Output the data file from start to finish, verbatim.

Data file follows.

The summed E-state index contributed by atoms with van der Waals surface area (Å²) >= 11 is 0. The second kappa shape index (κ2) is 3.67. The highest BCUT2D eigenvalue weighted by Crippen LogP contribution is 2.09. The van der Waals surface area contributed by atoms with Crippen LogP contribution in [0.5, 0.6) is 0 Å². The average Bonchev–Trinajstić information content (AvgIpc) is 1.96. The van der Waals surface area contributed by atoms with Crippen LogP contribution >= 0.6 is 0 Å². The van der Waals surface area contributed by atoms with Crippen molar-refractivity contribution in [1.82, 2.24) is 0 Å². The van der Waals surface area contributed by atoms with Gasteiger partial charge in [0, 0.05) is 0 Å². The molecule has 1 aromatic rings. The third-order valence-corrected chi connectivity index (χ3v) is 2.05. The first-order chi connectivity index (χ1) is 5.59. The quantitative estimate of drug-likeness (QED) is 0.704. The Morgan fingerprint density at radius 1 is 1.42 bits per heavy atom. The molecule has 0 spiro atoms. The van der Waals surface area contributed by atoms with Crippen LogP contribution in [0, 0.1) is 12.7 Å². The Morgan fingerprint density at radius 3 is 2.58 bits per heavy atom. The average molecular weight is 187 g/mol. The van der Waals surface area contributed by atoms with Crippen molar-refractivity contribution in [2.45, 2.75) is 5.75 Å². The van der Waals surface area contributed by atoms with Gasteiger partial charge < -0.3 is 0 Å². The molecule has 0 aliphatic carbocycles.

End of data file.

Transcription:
The summed E-state index contributed by atoms with van der Waals surface area (Å²) >= 11 is 0. The second kappa shape index (κ2) is 3.67. The highest BCUT2D eigenvalue weighted by Crippen LogP contribution is 2.09. The van der Waals surface area contributed by atoms with Crippen LogP contribution in [0.5, 0.6) is 0 Å². The average Bonchev–Trinajstić information content (AvgIpc) is 1.96. The van der Waals surface area contributed by atoms with Crippen LogP contribution >= 0.6 is 0 Å². The van der Waals surface area contributed by atoms with Crippen molar-refractivity contribution in [1.82, 2.24) is 0 Å². The van der Waals surface area contributed by atoms with Gasteiger partial charge in [0, 0.05) is 0 Å². The molecule has 1 aromatic rings. The third-order valence-corrected chi connectivity index (χ3v) is 2.05. The first-order chi connectivity index (χ1) is 5.59. The quantitative estimate of drug-likeness (QED) is 0.704. The Morgan fingerprint density at radius 1 is 1.42 bits per heavy atom. The molecule has 0 spiro atoms. The van der Waals surface area contributed by atoms with Crippen LogP contribution in [0, 0.1) is 12.7 Å². The Morgan fingerprint density at radius 3 is 2.58 bits per heavy atom. The average molecular weight is 187 g/mol. The van der Waals surface area contributed by atoms with Crippen molar-refractivity contribution in [2.45, 2.75) is 5.75 Å². The van der Waals surface area contributed by atoms with Gasteiger partial charge < -0.3 is 0 Å². The molecule has 0 aliphatic carbocycles.